Human Rights Courses - Winter 2021 - Remote Instruction
- For day, time, room, and TA information, see our PDF SCHEDULE or the course search tool https://registrar-apps.ucdavis.edu/courses/search/index.cfm.
- For all courses not listed below, please refer to the General Catalog course descriptions: https://ucdavis.pubs.curricunet.com/Catalog/hmr-courses-sc
HMR 120A Art, Arch, Human Rights
HMR 130 Topics in Human Rights
HMR 131 Genocide
HMR 136 Human Rights in Mid East
HMR 140A Human Rights & Pop Imag
HMR 200B / HIS 201I / CST 210X (cross-listed)
Prof. Charles Walker
Wednesdays 4-7, remote
This seminar will examine the long history of violence, memory, and human rights in Latin American and beyond. While the focus will be on repression, resistance, and their aftermath in Latin America, we will also explore theoretical approaches to violence and memory as well as the emergence of the post-World War II concept of human rights.
Although “memory” has been a topic for intellectual reflection since classical antiquity, it has experienced an upsurge in academia since the 1980s, particularly due to the rise of Holocaust Studies and the urgent need to reflect on gross human rights violations around the world. Crossing the social sciences and humanities, memory has become a category for critical inquiry as well as a political and ethical imperative that links intellectual reflection to political activism in the aftermath of authoritarian regimes, genocide, and situations of violence. Furthermore, “memory studies” now find spaces of institutional legitimacy in the U.S. and abroad as graduate programs and specialized journals promote scholarship in this area. This seminar will build on the call to "historicize" memory and to understand enduring trends in the use of violence and its and understanding.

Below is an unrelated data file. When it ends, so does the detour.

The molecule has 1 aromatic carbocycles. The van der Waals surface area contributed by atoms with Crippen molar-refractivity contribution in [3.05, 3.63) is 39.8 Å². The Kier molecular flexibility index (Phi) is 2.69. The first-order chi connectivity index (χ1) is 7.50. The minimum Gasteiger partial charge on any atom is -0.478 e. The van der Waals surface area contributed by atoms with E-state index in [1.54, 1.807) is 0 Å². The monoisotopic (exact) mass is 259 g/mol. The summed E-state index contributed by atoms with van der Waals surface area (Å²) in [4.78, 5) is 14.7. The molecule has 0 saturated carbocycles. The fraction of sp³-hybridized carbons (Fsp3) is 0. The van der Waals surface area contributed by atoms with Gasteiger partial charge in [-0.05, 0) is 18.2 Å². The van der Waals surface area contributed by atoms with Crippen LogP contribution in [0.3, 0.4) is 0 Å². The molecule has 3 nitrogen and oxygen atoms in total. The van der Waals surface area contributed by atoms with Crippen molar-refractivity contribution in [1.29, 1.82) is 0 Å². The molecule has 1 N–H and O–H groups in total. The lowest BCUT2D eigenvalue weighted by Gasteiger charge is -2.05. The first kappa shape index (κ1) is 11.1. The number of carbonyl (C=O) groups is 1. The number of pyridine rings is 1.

This course serves as one of the two core graduate seminars for the DE in Human Rights: https://humanrightsminor.ucdavis.edu/de
READINGS (please track down copies of these books) o Hannah Arendt, Eichmann in Jerusalem: A Report on the Banality of Evil
o Greg Grandin, Last Colonial Massacre o Michael Lazzara: Civil Obedience: Complicity and Complacency in Chile since Pinochet
o Jason de León, The Land of Open Graves: Living and Dying on the Migrant Trail
o José Carlos Agüero, The Surrendered: Reflections by a Son of Shining Path (available in February)
2 weeks on memory and trauma (I will provide the readings)
1 week on Truth commissions (I will provide the readings)
2 weeks of student presentations